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Between Style and Specter: Figuring Mise en Scène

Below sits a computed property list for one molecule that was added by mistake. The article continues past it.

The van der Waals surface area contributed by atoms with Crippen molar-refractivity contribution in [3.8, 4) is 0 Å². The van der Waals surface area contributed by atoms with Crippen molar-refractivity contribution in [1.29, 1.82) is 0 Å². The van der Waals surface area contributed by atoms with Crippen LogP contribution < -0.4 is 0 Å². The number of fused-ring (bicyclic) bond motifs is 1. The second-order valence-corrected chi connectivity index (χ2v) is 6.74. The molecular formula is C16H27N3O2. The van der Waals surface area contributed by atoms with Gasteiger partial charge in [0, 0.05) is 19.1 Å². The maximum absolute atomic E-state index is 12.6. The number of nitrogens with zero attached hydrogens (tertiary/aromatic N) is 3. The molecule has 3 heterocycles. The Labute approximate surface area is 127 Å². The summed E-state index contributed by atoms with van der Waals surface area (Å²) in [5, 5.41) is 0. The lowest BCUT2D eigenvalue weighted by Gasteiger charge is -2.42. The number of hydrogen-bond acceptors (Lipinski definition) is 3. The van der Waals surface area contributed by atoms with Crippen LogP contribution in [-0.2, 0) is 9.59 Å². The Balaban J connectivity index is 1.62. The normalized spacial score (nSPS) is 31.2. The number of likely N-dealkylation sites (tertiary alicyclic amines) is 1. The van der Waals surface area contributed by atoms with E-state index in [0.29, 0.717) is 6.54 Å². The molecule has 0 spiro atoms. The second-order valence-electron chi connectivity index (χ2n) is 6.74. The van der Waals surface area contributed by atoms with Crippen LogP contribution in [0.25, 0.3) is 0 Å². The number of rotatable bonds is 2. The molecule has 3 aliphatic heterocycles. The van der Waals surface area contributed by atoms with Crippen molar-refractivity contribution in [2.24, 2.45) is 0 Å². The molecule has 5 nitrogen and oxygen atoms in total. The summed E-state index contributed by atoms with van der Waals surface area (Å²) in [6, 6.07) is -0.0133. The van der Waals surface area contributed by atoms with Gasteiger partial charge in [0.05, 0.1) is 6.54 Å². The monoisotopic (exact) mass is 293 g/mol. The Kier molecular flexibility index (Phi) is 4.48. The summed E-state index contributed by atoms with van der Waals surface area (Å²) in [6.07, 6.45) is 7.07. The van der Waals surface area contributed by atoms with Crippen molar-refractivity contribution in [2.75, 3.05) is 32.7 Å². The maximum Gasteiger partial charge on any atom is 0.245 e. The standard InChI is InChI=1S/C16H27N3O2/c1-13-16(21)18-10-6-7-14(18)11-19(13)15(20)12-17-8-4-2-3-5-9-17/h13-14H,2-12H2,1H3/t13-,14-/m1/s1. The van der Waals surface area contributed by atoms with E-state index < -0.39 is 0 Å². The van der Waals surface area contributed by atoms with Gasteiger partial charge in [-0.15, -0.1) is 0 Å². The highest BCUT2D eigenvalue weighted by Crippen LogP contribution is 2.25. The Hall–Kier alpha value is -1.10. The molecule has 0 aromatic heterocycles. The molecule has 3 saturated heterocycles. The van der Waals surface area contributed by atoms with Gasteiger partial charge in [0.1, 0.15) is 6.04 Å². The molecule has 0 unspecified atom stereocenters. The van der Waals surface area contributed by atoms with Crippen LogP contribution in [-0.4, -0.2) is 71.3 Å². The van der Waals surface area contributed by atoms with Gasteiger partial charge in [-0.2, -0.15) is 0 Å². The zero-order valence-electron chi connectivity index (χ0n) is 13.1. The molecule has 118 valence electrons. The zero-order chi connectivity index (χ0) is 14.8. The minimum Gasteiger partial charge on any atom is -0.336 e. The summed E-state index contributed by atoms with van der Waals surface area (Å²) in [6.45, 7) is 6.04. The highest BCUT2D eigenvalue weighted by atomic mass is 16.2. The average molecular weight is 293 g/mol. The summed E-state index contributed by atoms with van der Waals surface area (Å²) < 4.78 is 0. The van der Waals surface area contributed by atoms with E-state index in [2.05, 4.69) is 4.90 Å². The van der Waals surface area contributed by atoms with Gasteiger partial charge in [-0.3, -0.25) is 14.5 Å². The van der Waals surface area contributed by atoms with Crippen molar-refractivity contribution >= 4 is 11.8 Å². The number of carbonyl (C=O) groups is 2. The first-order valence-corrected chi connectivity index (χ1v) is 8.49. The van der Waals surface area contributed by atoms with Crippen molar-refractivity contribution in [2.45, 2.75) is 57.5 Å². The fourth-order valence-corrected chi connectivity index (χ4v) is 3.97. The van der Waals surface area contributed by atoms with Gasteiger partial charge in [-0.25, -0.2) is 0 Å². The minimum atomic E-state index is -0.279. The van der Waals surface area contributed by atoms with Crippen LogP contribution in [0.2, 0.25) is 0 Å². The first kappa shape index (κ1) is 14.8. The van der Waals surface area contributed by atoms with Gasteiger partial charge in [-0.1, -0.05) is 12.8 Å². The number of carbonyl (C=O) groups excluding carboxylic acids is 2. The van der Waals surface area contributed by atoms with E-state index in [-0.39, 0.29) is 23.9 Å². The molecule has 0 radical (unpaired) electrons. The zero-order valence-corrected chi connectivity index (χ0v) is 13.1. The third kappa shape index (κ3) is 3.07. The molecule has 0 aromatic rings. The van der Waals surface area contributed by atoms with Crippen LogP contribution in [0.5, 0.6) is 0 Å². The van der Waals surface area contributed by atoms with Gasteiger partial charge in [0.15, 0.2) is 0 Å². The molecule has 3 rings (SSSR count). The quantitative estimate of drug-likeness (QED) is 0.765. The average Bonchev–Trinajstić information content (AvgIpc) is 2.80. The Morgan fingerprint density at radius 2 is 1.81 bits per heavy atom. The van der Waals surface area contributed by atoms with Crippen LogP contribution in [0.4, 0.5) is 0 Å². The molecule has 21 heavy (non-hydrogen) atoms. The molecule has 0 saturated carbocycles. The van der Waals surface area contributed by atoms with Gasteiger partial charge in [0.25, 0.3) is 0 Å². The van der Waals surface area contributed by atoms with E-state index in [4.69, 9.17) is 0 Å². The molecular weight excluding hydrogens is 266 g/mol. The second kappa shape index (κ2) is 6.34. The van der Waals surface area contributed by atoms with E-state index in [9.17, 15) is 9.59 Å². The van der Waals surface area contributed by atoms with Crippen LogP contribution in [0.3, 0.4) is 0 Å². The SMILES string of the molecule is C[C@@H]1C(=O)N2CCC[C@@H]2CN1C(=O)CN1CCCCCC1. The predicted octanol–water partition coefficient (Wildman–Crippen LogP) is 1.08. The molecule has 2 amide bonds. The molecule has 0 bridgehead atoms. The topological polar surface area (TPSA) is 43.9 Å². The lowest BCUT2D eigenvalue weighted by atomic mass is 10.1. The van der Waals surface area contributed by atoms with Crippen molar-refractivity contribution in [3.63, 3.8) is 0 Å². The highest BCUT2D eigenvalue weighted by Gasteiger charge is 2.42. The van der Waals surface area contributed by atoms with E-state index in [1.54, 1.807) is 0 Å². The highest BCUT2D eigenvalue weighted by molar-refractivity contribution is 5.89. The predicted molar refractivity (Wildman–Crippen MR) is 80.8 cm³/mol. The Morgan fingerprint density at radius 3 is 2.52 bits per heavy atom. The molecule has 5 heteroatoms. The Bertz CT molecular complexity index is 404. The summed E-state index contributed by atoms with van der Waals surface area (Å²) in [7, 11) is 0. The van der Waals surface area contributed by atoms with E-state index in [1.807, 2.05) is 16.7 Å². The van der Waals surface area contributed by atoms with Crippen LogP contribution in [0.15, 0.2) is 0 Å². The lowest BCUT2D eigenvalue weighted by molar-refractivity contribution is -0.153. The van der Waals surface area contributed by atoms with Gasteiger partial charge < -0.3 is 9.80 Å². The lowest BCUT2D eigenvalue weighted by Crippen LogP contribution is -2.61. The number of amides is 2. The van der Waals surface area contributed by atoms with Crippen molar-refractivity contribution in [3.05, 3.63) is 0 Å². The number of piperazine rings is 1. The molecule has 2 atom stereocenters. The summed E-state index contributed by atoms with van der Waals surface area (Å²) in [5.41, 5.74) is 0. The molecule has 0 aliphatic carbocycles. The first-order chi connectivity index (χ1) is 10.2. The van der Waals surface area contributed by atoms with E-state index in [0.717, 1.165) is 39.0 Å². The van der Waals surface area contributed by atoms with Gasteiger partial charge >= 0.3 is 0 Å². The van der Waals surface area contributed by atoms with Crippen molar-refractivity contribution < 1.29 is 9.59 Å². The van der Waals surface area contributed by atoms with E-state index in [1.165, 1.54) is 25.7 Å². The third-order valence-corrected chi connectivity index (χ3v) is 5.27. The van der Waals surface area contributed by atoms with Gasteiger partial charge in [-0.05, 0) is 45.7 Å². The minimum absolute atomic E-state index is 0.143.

The new book from Australian critic Adrian Martin, Mise en Scène and Film Style: From Classical Hollywood to New Media Art, is a rich, dense 200 pages, drawing on material written over a period of more than twenty years, from a writer who is, literally, exceptional in that he has been one of the few to successfully navigate the murky, troubled waters that separate film criticism or analysis from academic film studies. Even in this long(ish) piece, I cannot even begin to do justice to the book’s theoretical sophistication, the evocative fullness of its descriptions, let alone give a feel of the ‘grain’ of its author’s voice, at once sharp, lyrical and laconic, precisely calibrated between the dense verbiage of high theory and the dry wit of the British tradition of stylistic analysis. (Because of the companionable vibe this book gives off, it’s hard to refer to its author as ‘Martin,’ so I’ll say, ‘Adrian’ instead, although I’ve yet to meet Adrian Martin in person). So what I’ll do is take a leisurely stroll along its avenues of thought, without aiming at any kind of bird’s eye view. Although I will make a few critical remarks at the end, this essay should not be taken as a review, but rather as my half of a conversation on some of the ideas offered up by this writer, in print (monographs on Raúl Ruiz, Leone’s Once Upon a Time in America, Miller’s Mad Max movies; an edited volume on cinephilia in the global age; an essay on figural analysis), in the blogosphere, or in the in-between realm of online journals like Senses of CinemaRouge and LOLA, platforms he helped launch and/or still edits.